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When outdoorsman, avid hunter, and nature writer Steven Rinella stumbles upon Auguste Escoffier’s 1903 milestone Le Guide Culinaire, he’s inspired to assemble an unusual feast: a forty-five-course meal born entirely of Escoffier’s esoteric wild game recipes. Over the course of one unforgettable year, he steadily procures his ingredients—fishing for stingrays in Florida, hunting mountain goats in Alaska, flying to Michigan to obtain a fifteen-pound snapping turtle—and encountering one colorful character after another. And as he introduces his vegetarian girlfriend to a huntsman’s lifestyle, Rinella must also come to terms with the loss of his lifelong mentor—his father. An absorbing account of one man’s relationship with family, friends, food, and the natural world, The Scavenger’s Guide to Haute Cuisine is a rollicking tale of the American wild and its spoils. Praise for The Scavenger’s Guide to Haute Cuisine “If Jack Kerouac had hung out with Julia Child instead of Neal Cassady, this book might have been written fifty years ago. . . . Steven Rinella brings bohemian flair and flashes of poetic sensibility to his picaresque tale of a man, a cookbook, and the culinary open road.”—The Wall Street Journal “If you rue the ‘depersonalization of food production,’ or you’re tired of chemical ingredients, [Rinella] will make you howl.”—Los Angeles Times “A walk on the wild side of hunting and gathering, sure to repel a few professional food sissies but attract many more with its sheer in-your-face energy and fine storytelling.”—Jim Harrison, author of Legends of the Fall “[A] warped, wonderful memoir of cooking and eating . . . [Rinella] recounts these madcap wilderness adventures with delicious verve and charm.”—Men’s Journal
A comprehensive small-game hunting guide, perfect for hunters ranging from first-time novices to seasoned experts, with photography by renowned outdoor photographer John Hafner Steven Rinella was raised in a hunting family and has been pursuing wild game his entire life. In this first-ever complete guide to hunting—from hunting wild game to butchering and cooking it—the host of the popular hunting show MeatEater shares his own expertise with us, and imparts strategies and tactics from many of the most experienced hunters in the United States as well. This invaluable book includes • recommendations on what equipment you will need—and what you can do without—from footwear to cutlery to camping gear to weapons • basic and advanced hunting strategies for all North American small game, including drive techniques, solo and group hunting, ambush hunting, the use of hunting dogs, and techniques for decoying and calling • how to find hunting locations, on both public and private land; how to locate areas that other hunters aren’t using; and how to make competition work in your favor • detailed sections on furred small game, upland birds, and waterfowl, covering the biology and best hunting methods for a total of thirty small game species • comprehensive information about hunting wild turkeys in both the spring and fall seasons • how to master the arts of wingshooting and rifle marksmanship, and detailed information about shot placement, ammunition selection, and field maintenance of firearms and archery equipment • instructions on how to field dress and butcher your own small game animals for a variety of preparations • techniques and recipes for both indoor and outdoor wild game cooking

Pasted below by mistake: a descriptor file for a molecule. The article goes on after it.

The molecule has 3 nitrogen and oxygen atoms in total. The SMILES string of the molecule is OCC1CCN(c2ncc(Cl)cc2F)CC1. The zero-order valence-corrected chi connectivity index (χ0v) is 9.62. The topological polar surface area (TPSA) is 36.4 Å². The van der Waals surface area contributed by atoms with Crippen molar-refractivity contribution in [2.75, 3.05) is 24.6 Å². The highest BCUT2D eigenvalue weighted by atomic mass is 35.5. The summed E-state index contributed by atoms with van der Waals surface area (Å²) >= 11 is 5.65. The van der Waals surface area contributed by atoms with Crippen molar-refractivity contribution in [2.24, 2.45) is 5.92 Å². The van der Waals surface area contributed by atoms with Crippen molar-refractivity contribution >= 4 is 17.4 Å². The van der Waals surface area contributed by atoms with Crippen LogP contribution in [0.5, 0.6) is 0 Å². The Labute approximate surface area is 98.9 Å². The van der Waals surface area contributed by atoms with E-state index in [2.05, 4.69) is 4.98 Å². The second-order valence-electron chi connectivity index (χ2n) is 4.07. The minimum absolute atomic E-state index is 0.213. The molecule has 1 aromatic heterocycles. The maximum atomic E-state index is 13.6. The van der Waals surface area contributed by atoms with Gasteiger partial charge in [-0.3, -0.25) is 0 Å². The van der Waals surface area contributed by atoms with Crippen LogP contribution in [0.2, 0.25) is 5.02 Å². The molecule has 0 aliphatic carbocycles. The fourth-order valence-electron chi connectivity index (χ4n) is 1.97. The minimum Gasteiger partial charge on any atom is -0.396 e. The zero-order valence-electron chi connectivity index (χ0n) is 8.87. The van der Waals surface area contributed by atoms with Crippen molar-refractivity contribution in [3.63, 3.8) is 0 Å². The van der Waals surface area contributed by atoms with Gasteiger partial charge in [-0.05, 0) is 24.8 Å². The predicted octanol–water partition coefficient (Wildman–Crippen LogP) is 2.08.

An indispensable guide to surviving everything from an extended wilderness exploration to a day-long boat trip, with hard-earned advice from the host of the television series and podcast MeatEater For anyone planning to spend time outside, from day hikers, backpackers, and bird-watchers to hunters, anglers, and backcountry adventurers, The MeatEater Guide to Wilderness Skills and Survival is the perfect antidote to the sensationalism of the modern survival genre. Filled with practical advice you’ll actually use and informed by the real-life experiences of renowned outdoorsman Steven Rinella, its pages are packed with tried-and-true tips, techniques, and gear recommendations. Among other skills, readers will learn about old-school navigation and essential satellite tools, how to build a basic first-aid kit and apply tourniquets, how to repel grizzly bear charges, and how to effectively purify water using everything from ancient methods to cutting-edge technologies. This essential guide delivers hard-won insights and know-how garnered from Rinella’s own experiences and mistakes and from his trusted crew of expert hunters, anglers, emergency-room doctors, climbers, paddlers, and wilderness guides—with the goal of making any reader feel comfortable and competent while out in the wild. Throughout, survival stories will highlight the real dangers that can arise in nature, from hypothermia and frostbite to encounters with the world’s most dangerous animal—the mosquito.